Homeschooled kids often learn in different ways and at a difference pace than their public school counterparts. For this reason, many people don’t understand what homeschooling actually is, and what homeschooling parents actually do. This causes all kinds of weird assumptions… and sometimes us homeschooling parents end up listening a little too closely to the critics.
Most homeschooling parents are pretty sick of the stereotypical homeschooling myths out there. Most of us just shrug it off and move on. But for some of us… let’s be honest. Some of us start to question ourselves after a while.
Whether it’s after people repeatedly quiz our kids, or if we see a project that another kid of the same age did that we didn’t get to this year, or when our kid asks a question that we though they knew the answer to… We can start wondering if we’re doing a good job homeschooling. This questioning can be even more intense for those of us who choose to homeschool and also work from home.
So what do you do when you’re feeling like maybe your kid’s missing out on what they’re supposed to be learning? Whereas it’s perfectly normal (and probably healthy) to question yourself as a parent (whether you homeschool or not), there are a few things you should remember when you’re unsure about your homeschooling ability:
1. Every kid learns differently and at a different pace.
That’s one of the main reasons many of us choose to homeschool: so we can help our children learn at the pace that works best for them. There are times when you and your child(ren) will “fall behind” in your homeschooling. This is perfectly normal, and it happens in public and private schools, too. Perhaps you’ll even reach the end of a school year without checking all those boxes. But if the boxes you did check will stick with your child, then you’ve done a good job. You can always catch up.
2. What kids are “supposed to learn” at each age and grade is sometimes arbitrary.
Yes, there are recommended ages and stages for learning different topics and mastering physical abilities. However, these aren’t always the same for every child. Actually, they’re rarely the same for every child.
We have guidelines of what to teach when because we’re dealing with a large public, but even in the public school system, individualized education plans are sometimes created to ensure each child learns at their own pace. That means that in any given class, a child may not be checking all the boxes according to what the state or province says they should be checking.
The same is true for homeschooled kids. My daughter was ready to learn to read at 4. So I taught her. She wasn’t ready to do difficult puzzles until about age 7. So that’s when we did them. My 6-year-old son, on the other hand, wasn’t overly interested in learning to read, but can do puzzles like a pro (unlike his mother). I’m still teaching him to read, but at his own pace. And I’m overcoming my difficulty with puzzles to help him with what he loves to do.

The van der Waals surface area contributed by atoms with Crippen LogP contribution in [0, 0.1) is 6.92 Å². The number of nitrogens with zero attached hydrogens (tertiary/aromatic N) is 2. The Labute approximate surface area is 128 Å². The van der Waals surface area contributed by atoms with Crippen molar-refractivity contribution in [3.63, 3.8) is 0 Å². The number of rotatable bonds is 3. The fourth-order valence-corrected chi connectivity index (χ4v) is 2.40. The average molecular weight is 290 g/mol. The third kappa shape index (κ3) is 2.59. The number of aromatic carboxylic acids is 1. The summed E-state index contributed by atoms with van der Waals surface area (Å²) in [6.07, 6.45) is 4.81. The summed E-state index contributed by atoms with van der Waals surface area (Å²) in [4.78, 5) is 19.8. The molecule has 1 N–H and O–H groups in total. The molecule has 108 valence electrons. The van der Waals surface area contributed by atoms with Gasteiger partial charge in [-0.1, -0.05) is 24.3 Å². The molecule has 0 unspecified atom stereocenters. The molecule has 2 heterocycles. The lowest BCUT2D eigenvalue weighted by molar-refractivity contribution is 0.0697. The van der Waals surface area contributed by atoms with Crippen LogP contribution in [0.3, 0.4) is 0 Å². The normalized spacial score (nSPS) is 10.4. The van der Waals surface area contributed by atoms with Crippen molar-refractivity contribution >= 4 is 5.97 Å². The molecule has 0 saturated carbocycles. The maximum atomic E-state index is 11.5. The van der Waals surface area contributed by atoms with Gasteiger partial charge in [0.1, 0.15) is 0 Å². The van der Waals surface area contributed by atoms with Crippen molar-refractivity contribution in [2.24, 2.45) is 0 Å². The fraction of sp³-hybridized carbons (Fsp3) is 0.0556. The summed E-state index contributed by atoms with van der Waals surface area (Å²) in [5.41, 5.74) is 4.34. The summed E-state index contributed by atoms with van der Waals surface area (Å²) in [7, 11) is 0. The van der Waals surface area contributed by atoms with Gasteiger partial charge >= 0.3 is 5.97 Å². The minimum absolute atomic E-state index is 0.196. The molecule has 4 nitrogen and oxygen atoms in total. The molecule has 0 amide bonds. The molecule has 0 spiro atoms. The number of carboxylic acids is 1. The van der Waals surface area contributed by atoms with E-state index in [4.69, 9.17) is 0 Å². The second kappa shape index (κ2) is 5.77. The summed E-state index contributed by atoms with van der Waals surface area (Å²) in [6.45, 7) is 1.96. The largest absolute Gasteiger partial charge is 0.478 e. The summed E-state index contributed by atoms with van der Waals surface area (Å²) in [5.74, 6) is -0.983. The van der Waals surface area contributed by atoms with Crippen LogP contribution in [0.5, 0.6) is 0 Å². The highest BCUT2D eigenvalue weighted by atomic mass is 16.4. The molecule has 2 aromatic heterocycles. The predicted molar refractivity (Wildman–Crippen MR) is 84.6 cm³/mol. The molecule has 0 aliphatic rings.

My point is: if you’re teaching or helping your child learn what they’re ready to learn, they’ll retain the information better, and will probably retain a love of learning. If your homeschooled child is “falling behind,” consider what catching up might mean: will your child still love to learn and still actually learn (instead of just memorize) if you try to shove more information into their day?
3. If you really do want to ensure your homeschooled child doesn’t “fall behind…”
If you’re committed to staying true to what your child is “supposed to learn” this year, you’ll need to check with your state or province, and hopefully obtain a checklist you can fill out. For Ontario, curriculum documents are easily accessible online. If you live in a province or state where reporting is mandatory, chances are, you already have checklists and/or curriculum documents at your disposal.
In some states and provinces, reporting by homeschooling parents is a mandate. I’m fortunate enough to live in a province where I can direct my kids’ education to suit their learning styles and speeds. Having said that, I do like to ensure that they are fairly close in their learning to what the school system would be teaching.
The reason for that is in case I ever do have to send them to school, I’d like them to go into the appropriate grade for their age. To that end, I do print out a checklist of the Ontario curriculum each year, and plan my lessons and life experiences accordingly. The Canadian Homeschooler has put together these super convenient checklists. That’s a great blog to follow for anyone homeschooling in Canada, by the way. Signing up for her mailing list will get you access to a library of awesome homeschooling resources.
4. If you do feel like you’ve already fallen behind…
If you’re looking at this year’s homeschooling records and feeling like you’ve failed to check all the boxes, remember that you and your homeschooled kids can always catch up next year. This year, as I was looking over my checklists, I realized that we had missed a few things, and I was debating continuing to do school throughout the summer. I spoke to my husband, and he made a good point: we live in a province where if kids don’t meet all criteria, they still get passed on to the next grade. So what’s the difference between doing that, and catching up on the 3 or 4 things we didn’t get to this year, when we start school again?
So I’ve called an official beginning to summer vacation (with lots of learning experiences, of course). We still “do school”—when the kids ask to do it. Yep, sometimes they ask, and I go with it. Why not?
If, after reading all of this, you’re still experiencing “fear of missing out,” or FOMO, read this girl’s blog posts. Her stuff is totally worth reading for any homeschooling parent with a bit of doubt hanging around.
What do you do when you feel like you’re falling behind in your homeschooling? What does falling behind mean to you?